The use of messages and images that promote the

The
media has profoundly influenced the society through the use of messages and
images that promote the presumed and almost unattainable perfect body image of
beauty that has led to body dissatisfaction, and disordered eating that mostly
predominant among girls. Throughout the years, the media has developed
unrealistic body image that is deemed to represent perfect beauty. The body
image is a concern to many people since the society tends to center their
judgment on a person based on how their body looks like. In this media
analysis, I chose to analyze the music video “Pretty Hurts”
by Beyoncé and a print advertisement entitled “Perfect
Body” by Victoria’s Secrets.

Throughout
the video “Pretty Hurts, Beyoncé illustrates the negative body image that women
struggle with. The music video illustrates the futility of the beauty standards
set by the society in which many women struggle to conform to them. Beyoncé is
seen as pageant representing the idea of beauty in the western culture which is
based on the body image. In the first three seconds of the video, Beyoncé is
seen with short hair and is seen later with long hair since it is required that
she change her image in order to contest for the beauty pageant. Another
crucial scene that focuses on appearance in the first minute of the video is
where we see several pageants in the dressing room, brushing their hair,
whitening their teeth, spray-tanning, and scuffling with each other all in the
name of seeking beauty. In the second minute where the song begins, Beyoncé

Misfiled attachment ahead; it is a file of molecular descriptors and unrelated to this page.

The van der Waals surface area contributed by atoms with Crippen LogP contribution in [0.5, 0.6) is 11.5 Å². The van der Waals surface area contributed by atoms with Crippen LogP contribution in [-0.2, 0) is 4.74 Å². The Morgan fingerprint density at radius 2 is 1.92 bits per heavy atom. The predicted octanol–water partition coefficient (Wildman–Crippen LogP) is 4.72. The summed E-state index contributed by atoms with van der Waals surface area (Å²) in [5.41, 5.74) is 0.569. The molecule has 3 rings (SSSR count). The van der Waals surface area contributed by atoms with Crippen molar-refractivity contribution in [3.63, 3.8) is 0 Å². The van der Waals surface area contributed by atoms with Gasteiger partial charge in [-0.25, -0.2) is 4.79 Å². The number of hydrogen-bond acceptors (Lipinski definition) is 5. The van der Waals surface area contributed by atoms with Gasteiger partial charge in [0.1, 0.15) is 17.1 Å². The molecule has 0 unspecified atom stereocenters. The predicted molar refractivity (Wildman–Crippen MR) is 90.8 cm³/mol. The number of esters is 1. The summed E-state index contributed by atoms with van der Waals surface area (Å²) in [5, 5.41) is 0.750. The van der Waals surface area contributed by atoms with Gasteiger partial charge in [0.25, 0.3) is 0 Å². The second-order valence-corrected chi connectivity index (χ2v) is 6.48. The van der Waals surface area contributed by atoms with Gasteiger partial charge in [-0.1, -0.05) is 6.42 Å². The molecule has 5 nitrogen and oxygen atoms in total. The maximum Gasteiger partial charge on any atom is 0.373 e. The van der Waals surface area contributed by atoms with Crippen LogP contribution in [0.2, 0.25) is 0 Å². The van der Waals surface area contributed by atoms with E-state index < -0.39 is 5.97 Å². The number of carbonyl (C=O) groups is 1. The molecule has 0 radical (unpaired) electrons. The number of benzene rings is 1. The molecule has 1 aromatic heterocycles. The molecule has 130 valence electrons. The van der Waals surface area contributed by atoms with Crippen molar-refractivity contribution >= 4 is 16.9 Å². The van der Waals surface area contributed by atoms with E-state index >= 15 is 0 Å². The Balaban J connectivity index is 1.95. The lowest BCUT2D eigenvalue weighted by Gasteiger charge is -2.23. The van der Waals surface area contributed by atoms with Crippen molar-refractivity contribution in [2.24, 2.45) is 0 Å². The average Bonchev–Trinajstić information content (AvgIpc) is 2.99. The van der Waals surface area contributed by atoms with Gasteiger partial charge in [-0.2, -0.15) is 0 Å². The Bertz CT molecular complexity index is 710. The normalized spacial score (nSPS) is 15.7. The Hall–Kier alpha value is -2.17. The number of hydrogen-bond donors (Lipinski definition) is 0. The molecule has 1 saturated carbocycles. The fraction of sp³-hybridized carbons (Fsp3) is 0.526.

reveals the perception of what society perceives beauty when she says that her
mother tells her that what matters is not what is in her head but how she
dresses and fixes her hair. This shows how appearance is used as the standard
of beauty by the society.

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What
I find more thought-provoking about the negative body image media standards of
beauty is the lyrics that criticize the TV which says “bigger is better” and
vogue which says “thinner is better” which are contradicting views of ideal
body image. This is a depiction of the struggle that women go through in their
attempt to conform to the presumed beauty standards where the thin struggle to
get bigger while the big want to become thinner. In the middle scenes, some
pageants take diet pills after failing to meet the expected body weight and
size. This reveals the ideas of body shaming which leads the contestants to
adapt diet culture and eating disorders. At one scene, Beyoncé is seen kneeling
before a toilet and walks across the bathroom stall while wiping her mouth after
vomiting suggesting her scuffle with bulimia. Another contestant who is slim
with her ribs showing consumes cotton balls together with orange juice which is
a dangerous dieting trend. The song uses the negativity of body image in order
to send a positive message that all the struggle in conforming to the beauty
standards through dietary, surgery, and make-up don’t correlate to happiness.